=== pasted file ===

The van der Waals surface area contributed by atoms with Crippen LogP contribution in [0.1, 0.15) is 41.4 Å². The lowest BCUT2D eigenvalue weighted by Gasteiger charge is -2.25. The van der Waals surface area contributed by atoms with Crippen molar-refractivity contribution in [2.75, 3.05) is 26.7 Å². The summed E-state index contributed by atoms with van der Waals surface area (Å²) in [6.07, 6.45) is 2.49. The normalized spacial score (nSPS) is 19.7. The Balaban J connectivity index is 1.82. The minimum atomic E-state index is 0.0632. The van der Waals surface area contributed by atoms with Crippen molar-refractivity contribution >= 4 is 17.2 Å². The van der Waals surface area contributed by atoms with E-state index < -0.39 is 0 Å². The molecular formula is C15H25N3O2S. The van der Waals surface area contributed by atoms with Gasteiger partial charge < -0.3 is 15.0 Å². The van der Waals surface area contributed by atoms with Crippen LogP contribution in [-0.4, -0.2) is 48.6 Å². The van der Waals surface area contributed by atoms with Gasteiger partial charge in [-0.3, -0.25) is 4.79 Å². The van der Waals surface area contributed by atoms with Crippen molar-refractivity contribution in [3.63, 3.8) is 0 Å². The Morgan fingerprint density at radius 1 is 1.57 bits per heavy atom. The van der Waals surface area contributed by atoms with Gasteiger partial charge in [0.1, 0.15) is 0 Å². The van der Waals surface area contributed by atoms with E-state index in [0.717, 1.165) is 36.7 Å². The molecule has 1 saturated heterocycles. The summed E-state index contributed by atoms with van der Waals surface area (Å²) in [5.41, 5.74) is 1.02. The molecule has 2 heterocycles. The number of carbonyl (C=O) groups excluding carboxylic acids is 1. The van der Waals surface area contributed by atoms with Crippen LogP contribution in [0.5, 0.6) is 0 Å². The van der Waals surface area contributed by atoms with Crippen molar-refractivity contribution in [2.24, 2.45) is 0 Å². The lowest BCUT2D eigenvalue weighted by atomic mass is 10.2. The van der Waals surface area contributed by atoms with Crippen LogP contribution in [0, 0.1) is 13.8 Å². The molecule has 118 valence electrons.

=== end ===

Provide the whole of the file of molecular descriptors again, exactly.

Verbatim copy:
The van der Waals surface area contributed by atoms with Crippen LogP contribution in [0.1, 0.15) is 41.4 Å². The lowest BCUT2D eigenvalue weighted by Gasteiger charge is -2.25. The van der Waals surface area contributed by atoms with Crippen molar-refractivity contribution in [2.75, 3.05) is 26.7 Å². The summed E-state index contributed by atoms with van der Waals surface area (Å²) in [6.07, 6.45) is 2.49. The normalized spacial score (nSPS) is 19.7. The Balaban J connectivity index is 1.82. The minimum atomic E-state index is 0.0632. The van der Waals surface area contributed by atoms with Crippen molar-refractivity contribution >= 4 is 17.2 Å². The van der Waals surface area contributed by atoms with E-state index < -0.39 is 0 Å². The molecular formula is C15H25N3O2S. The van der Waals surface area contributed by atoms with Gasteiger partial charge < -0.3 is 15.0 Å². The van der Waals surface area contributed by atoms with Crippen LogP contribution in [-0.4, -0.2) is 48.6 Å². The van der Waals surface area contributed by atoms with Gasteiger partial charge in [-0.3, -0.25) is 4.79 Å². The van der Waals surface area contributed by atoms with Crippen molar-refractivity contribution in [3.63, 3.8) is 0 Å². The Morgan fingerprint density at radius 1 is 1.57 bits per heavy atom. The van der Waals surface area contributed by atoms with Gasteiger partial charge in [0.1, 0.15) is 0 Å². The van der Waals surface area contributed by atoms with E-state index in [0.717, 1.165) is 36.7 Å². The molecule has 1 saturated heterocycles. The summed E-state index contributed by atoms with van der Waals surface area (Å²) in [5.41, 5.74) is 1.02. The molecule has 2 heterocycles. The number of carbonyl (C=O) groups excluding carboxylic acids is 1. The van der Waals surface area contributed by atoms with Crippen LogP contribution in [0.5, 0.6) is 0 Å². The van der Waals surface area contributed by atoms with Crippen molar-refractivity contribution in [2.24, 2.45) is 0 Å². The lowest BCUT2D eigenvalue weighted by atomic mass is 10.2. The van der Waals surface area contributed by atoms with Crippen LogP contribution in [0, 0.1) is 13.8 Å². The molecule has 118 valence electrons.